Having passed through the usual Marxist/atheist and agnostic phases, inevitable results of attending a radically-oriented college, I have now come home after a long time away. I am not into temple-hopping though. I go to two temples – Pashupatinath and the family shrine (Kul Devata). It is hard to explain these things. I find a certain kind of peace in Pashupatinath. Of course, I presume the shrine’s reputation as one of the holiest Hindu shrines carries weight. But I identify myself with Lord Shiva, don’t ask me why. It just happened. Maybe this is what is called Faith. I surprise myself quite often as I go to Pashupatinath in the early mornings to burn a few incense sticks and receive “chandan” (sandalwood paste placed on forehead). I admit I am skeptical of all organized religions. Maybe this is because I never learnt enough about the religion I was born into, Hinduism. Certainly going to a Jesuit school did not help in that regard, though the education St. Xavier's in Nepal provided circa. 1970 compared to any in the world. In any case, I have a simple belief: the link between any individual and the Power (“Shakti”) out there, God – if you will, is a very personal one. One does not need to belong to any organized religion to validate this link.
I visited Pashupatinath again recently. I did my usual incense/chandan routine and took a circle around the shrine. This circle inevitably passes through a roofed structure where prayers and bhajans (hymns) take place, and from next to it one looks over the Bagmati River and the “ghat” (cremation area) below. Less said about the polluted river, the better. I do like to look at the ghat and feel the inevitability of life. Knowing that one day I, hopefully, will be cremated there, it is a peek into one’s ultimate resting place.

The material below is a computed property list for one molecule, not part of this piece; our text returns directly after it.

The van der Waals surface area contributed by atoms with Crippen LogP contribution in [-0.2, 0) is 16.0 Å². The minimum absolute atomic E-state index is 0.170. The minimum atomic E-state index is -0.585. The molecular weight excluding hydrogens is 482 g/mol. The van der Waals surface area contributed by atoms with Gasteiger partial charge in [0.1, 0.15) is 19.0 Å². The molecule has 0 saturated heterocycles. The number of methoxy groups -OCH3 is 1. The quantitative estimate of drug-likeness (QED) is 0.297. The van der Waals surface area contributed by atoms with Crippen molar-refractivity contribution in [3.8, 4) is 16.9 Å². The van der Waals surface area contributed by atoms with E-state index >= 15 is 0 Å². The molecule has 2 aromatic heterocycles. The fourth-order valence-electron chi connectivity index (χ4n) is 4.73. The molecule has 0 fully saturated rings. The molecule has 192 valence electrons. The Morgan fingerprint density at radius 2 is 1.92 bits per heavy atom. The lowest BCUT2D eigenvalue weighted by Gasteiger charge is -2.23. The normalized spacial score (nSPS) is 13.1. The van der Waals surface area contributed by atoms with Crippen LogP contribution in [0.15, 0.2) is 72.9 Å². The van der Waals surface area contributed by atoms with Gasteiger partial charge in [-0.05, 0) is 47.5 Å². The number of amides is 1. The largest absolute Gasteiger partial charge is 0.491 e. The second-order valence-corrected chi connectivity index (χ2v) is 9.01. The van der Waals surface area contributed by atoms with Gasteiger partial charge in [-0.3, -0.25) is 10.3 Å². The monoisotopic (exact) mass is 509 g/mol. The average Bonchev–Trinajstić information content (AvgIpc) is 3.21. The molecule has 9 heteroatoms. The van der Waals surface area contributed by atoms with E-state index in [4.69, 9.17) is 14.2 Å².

This time, in this area, there was a small group of worshipers dancing to a bhajan. Some of the dancers were lost to the world, as they offered the bhajan to God and danced, some almost in a trance. The refrain of the bhajan is the title of this piece, which essentially is a question – Will I be born again or not? The tune was catchy, the rhythm upbeat, the voices were sweet and mellow and the chorus line was profound. Without going into a theological discussion on reincarnation, I can only say I stood there, as if transfixed, listening to the bhajan and choking back emotions I did not expect.
I am quite sure that the singers there all believed in reincarnation. The ultimate in piousness and virtue is not be born again. Hence, the chorus. Not to be born again is the objective. Being agnostic on the concept of reincarnation, I did not identify as such with the bhajan. But it got me thinking. I find it most convenient to think of death simply as the curtains drawn on life. Doesn't really matter what happens after. What is to be achieved is to be achieved in this life. All successes and failures are recorded by society and perceived by oneself - in this life. Ah yes, but there is the Soul - where does it go? This may seem pathetically naive, misinformed or downright obstinate, but I'm not sure there is a soul to continue on the journey after death. Heaven and hell are concepts that can be argued about endlessly. Before I totally confuse myself and anyone reading this, let me say what I think: after death, its curtains with nothing more; alternatively, the soul (the spirit, or whatever one calls it) is absorbed by the Shakti out there. After that, I just do not know and am not sure I really care.
So, "Pheri janma hola ki nahola?" Personally, that is no issue for me. I enjoyed the bhajan on a fresh Pashupati dawn. The intensity with which it was sung reflected devotion and faith. It was holy music to my questioning ears. It was profound.